Ultrawide monitors provide more horizontal screen space than traditional monitors, as they have aspect ratios of either 21:9 or 32:9. These are great if you like opening multiple windows simultaneously, and while many ultrawide monitors are designed with gaming in mind, they also offer good office performance, meaning they're great if you need something for work and play. There are also models designed specifically with productivity in mind, as these tend to have higher resolutions and some additional features.
Most ultrawide displays have a 34-inch screen size, but there are larger ones up to 49 inches, which are known as super ultrawide monitors. On top of that, these displays tend to have curved screens to bring the edges closer to you. When looking for an ultrawide monitor, it's important to consider what you need it for, like if you want something only for work or for gaming, too, and different price point options are available.
We've bought and tested more than 300 monitors, and below are our recommendations for the best widescreen monitors to buy. See our picks for the best ultrawide gaming monitors, the best curved monitors, and the best 34-49 inch monitors.
The best monitor we've tested with an ultrawide screen is the Samsung Odyssey Neo G9/G95NA S49AG95, which is versatile for different uses. It's a super ultrawide monitor with a 49-inch screen and a 32:9 aspect ratio, equivalent to placing two 27-inch monitors side by side. This provides a lot of screen space for multitasking, and it has an aggressive 1000R curve that brings the edges of the screen closer to you. However, it may take some time to get used to if you're not accustomed to curved screens.
Besides that, it gets bright enough to fight glare and has good reflection handling, which is useful in bright rooms. Even if you want to use it in dark rooms, it has a high contrast ratio that displays deep blacks, and its Mini LED backlighting provides a good local dimming feature. This means it has great picture quality, but you can also consider something like the Dell Alienware AW3423DW if you want even better picture quality, as it uses a QD-OLED panel with a near-infinite contrast ratio. That said, QD-OLEDs like this risk burn-in with constant exposure to the same static elements, which is problematic for productivity work, so the Samsung model is the better choice for all-around use.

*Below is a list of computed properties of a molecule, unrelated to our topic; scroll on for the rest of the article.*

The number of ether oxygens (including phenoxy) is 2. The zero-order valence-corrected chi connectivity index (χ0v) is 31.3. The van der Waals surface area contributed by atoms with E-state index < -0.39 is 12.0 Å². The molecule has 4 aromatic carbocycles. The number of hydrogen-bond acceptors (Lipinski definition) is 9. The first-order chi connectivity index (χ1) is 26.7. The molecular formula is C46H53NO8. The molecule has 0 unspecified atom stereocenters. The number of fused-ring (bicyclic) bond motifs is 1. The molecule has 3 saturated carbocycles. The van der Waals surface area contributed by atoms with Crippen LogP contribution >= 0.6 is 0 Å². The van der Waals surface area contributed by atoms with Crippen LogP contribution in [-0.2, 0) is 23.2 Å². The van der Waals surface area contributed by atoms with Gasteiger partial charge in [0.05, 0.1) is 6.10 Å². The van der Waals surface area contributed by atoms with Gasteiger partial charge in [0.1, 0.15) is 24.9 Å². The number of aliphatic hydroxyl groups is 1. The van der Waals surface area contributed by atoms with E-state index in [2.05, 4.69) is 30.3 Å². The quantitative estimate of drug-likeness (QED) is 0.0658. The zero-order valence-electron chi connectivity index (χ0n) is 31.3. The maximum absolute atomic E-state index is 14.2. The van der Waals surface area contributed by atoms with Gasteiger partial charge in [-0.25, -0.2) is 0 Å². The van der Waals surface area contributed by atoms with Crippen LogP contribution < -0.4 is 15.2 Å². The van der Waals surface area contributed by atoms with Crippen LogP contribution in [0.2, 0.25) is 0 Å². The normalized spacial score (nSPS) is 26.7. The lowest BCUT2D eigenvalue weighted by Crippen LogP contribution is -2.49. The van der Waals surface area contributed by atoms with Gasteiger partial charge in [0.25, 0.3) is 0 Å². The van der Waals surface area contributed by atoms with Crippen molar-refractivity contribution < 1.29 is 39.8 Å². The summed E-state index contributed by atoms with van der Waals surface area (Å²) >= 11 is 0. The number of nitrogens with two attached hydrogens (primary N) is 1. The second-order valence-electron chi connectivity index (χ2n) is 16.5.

If you want an ultrawide monitor strictly for work and productivity, check out the LG 40WP95C-W. It's different from the Samsung Odyssey Neo G9/G95NA S49AG95 as it has a smaller 21:9 aspect ratio, a 40-inch screen, and worse picture quality. This is because it doesn't have Mini LED backlighting like the Samsung, so it doesn't display the same deep blacks in dark rooms. It has fewer gaming features, too, as it has a lower refresh rate, but that doesn't make a difference if you aren't a gamer anyway. Fortunately, it has more productivity features, like two USB-C ports that each support Thunderbolt 4 and 96W of power delivery.
It even has a high 5120x2160 resolution, which helps produce extremely sharp text clarity as this is the same vertical resolution of a 4k monitor and has extra horizontal pixels. While it has decent peak brightness if you want to use it in a room with a few lights around, it doesn't get very bright. If that's important to you, the LG 38WN95C-W is another option that gets brighter but has a lower resolution and worse text clarity, so the 40WP95C-W is still better for office work.